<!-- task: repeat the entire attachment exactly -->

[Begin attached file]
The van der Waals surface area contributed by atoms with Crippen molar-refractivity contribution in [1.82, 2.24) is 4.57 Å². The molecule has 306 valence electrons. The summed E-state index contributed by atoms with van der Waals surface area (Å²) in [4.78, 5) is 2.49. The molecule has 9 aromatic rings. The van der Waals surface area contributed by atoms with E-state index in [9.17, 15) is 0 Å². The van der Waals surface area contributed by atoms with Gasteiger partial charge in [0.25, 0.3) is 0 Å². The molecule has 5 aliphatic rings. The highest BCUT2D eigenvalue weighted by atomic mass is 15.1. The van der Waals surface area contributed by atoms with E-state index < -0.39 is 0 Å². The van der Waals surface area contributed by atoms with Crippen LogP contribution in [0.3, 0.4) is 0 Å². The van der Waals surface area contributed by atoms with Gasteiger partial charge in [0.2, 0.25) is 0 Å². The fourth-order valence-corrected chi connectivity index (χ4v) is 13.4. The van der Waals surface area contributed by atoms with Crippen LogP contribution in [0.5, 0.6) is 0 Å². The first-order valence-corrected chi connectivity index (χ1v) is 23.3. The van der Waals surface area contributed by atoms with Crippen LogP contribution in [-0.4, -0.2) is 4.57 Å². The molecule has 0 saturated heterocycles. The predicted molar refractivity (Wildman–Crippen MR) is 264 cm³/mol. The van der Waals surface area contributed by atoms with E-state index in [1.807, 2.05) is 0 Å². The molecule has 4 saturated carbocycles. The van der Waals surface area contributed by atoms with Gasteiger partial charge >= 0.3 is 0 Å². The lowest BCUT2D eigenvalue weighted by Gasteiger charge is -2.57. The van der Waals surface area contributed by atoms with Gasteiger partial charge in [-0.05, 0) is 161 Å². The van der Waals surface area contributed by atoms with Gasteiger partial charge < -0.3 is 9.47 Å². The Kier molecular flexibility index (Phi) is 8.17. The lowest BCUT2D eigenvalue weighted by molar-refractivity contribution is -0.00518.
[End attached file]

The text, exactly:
The van der Waals surface area contributed by atoms with Crippen molar-refractivity contribution in [1.82, 2.24) is 4.57 Å². The molecule has 306 valence electrons. The summed E-state index contributed by atoms with van der Waals surface area (Å²) in [4.78, 5) is 2.49. The molecule has 9 aromatic rings. The van der Waals surface area contributed by atoms with E-state index in [9.17, 15) is 0 Å². The van der Waals surface area contributed by atoms with Gasteiger partial charge in [0.25, 0.3) is 0 Å². The molecule has 5 aliphatic rings. The highest BCUT2D eigenvalue weighted by atomic mass is 15.1. The van der Waals surface area contributed by atoms with E-state index < -0.39 is 0 Å². The van der Waals surface area contributed by atoms with Crippen LogP contribution in [0.3, 0.4) is 0 Å². The van der Waals surface area contributed by atoms with Gasteiger partial charge in [0.2, 0.25) is 0 Å². The fourth-order valence-corrected chi connectivity index (χ4v) is 13.4. The van der Waals surface area contributed by atoms with Crippen LogP contribution in [0.5, 0.6) is 0 Å². The first-order valence-corrected chi connectivity index (χ1v) is 23.3. The van der Waals surface area contributed by atoms with Crippen LogP contribution in [-0.4, -0.2) is 4.57 Å². The molecule has 0 saturated heterocycles. The predicted molar refractivity (Wildman–Crippen MR) is 264 cm³/mol. The van der Waals surface area contributed by atoms with E-state index in [1.807, 2.05) is 0 Å². The molecule has 4 saturated carbocycles. The van der Waals surface area contributed by atoms with Gasteiger partial charge >= 0.3 is 0 Å². The lowest BCUT2D eigenvalue weighted by Gasteiger charge is -2.57. The van der Waals surface area contributed by atoms with Gasteiger partial charge in [-0.05, 0) is 161 Å². The van der Waals surface area contributed by atoms with Gasteiger partial charge < -0.3 is 9.47 Å². The Kier molecular flexibility index (Phi) is 8.17. The lowest BCUT2D eigenvalue weighted by molar-refractivity contribution is -0.00518.